chapter  7
Social capital, ethnicity and support for democracy in the post-communist states
ByKathleen M. Dowley, Brian D. Silver
Pages 25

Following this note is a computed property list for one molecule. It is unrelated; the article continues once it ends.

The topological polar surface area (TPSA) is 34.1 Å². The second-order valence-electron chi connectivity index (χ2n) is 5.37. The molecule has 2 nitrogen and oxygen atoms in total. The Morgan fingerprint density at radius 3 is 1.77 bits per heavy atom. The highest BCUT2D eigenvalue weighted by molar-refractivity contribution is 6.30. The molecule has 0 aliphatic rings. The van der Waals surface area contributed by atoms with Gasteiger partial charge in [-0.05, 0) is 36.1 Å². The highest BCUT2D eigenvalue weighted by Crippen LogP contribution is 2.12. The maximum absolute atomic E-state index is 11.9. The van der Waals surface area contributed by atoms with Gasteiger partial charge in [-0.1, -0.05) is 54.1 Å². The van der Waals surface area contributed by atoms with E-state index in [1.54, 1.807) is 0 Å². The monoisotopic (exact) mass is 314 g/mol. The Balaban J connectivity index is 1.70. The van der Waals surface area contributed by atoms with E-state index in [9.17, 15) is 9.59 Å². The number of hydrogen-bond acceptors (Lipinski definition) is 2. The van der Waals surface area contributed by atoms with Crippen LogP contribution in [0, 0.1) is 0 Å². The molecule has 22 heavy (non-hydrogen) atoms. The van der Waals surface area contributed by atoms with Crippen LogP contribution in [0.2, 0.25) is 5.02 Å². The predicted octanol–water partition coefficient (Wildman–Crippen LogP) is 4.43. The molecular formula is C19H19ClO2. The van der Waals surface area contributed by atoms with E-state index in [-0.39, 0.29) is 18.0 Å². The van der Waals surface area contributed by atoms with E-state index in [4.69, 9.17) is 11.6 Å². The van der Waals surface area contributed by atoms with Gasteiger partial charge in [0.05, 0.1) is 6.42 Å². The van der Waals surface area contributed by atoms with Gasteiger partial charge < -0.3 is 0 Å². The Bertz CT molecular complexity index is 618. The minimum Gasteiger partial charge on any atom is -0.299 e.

Few theoretical concepts have received more attention among social scientists in the last half-dozen years than that of ‘social capital,’ particularly among students of countries undergoing democratisation (or in some cases, redemocratisation). Putnam notes that social capital ‘refers to features of social organisation such as trust, norms and networks, that can improve the efficiency of society by facilitating coordinated action’ (Putnam 1993: 167). Thus communities with higher levels of social capital are thought to be able to cooperate more often to overcome social problems, keep their governments more responsive and more honest, and improve democratic institutional performance. Communities with low levels, in contrast, seem unable to break the vicious circle and remain with governments that are less responsive, less efficient and less honest.